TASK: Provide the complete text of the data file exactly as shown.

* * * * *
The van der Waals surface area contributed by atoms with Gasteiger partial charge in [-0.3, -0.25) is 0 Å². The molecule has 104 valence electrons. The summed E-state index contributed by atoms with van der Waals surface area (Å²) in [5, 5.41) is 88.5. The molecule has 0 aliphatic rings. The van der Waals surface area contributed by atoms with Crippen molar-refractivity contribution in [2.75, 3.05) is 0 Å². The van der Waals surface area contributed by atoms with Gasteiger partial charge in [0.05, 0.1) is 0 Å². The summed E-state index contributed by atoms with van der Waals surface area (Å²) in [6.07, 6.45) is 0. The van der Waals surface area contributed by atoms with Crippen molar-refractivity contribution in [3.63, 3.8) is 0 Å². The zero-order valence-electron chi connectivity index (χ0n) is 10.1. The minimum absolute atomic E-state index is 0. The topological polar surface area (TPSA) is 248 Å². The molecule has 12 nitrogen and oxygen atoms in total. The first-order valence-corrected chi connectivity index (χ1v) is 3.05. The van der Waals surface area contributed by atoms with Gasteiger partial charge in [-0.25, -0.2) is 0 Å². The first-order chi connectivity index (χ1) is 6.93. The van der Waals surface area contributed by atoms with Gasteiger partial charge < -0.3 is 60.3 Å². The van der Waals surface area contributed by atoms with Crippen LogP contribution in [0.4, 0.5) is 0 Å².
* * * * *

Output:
The van der Waals surface area contributed by atoms with Gasteiger partial charge in [-0.3, -0.25) is 0 Å². The molecule has 104 valence electrons. The summed E-state index contributed by atoms with van der Waals surface area (Å²) in [5, 5.41) is 88.5. The molecule has 0 aliphatic rings. The van der Waals surface area contributed by atoms with Crippen molar-refractivity contribution in [2.75, 3.05) is 0 Å². The van der Waals surface area contributed by atoms with Gasteiger partial charge in [0.05, 0.1) is 0 Å². The summed E-state index contributed by atoms with van der Waals surface area (Å²) in [6.07, 6.45) is 0. The van der Waals surface area contributed by atoms with Crippen molar-refractivity contribution in [3.63, 3.8) is 0 Å². The zero-order valence-electron chi connectivity index (χ0n) is 10.1. The minimum absolute atomic E-state index is 0. The topological polar surface area (TPSA) is 248 Å². The molecule has 12 nitrogen and oxygen atoms in total. The first-order valence-corrected chi connectivity index (χ1v) is 3.05. The van der Waals surface area contributed by atoms with Gasteiger partial charge in [-0.25, -0.2) is 0 Å². The first-order chi connectivity index (χ1) is 6.93. The van der Waals surface area contributed by atoms with Gasteiger partial charge < -0.3 is 60.3 Å². The van der Waals surface area contributed by atoms with Crippen LogP contribution in [0.4, 0.5) is 0 Å².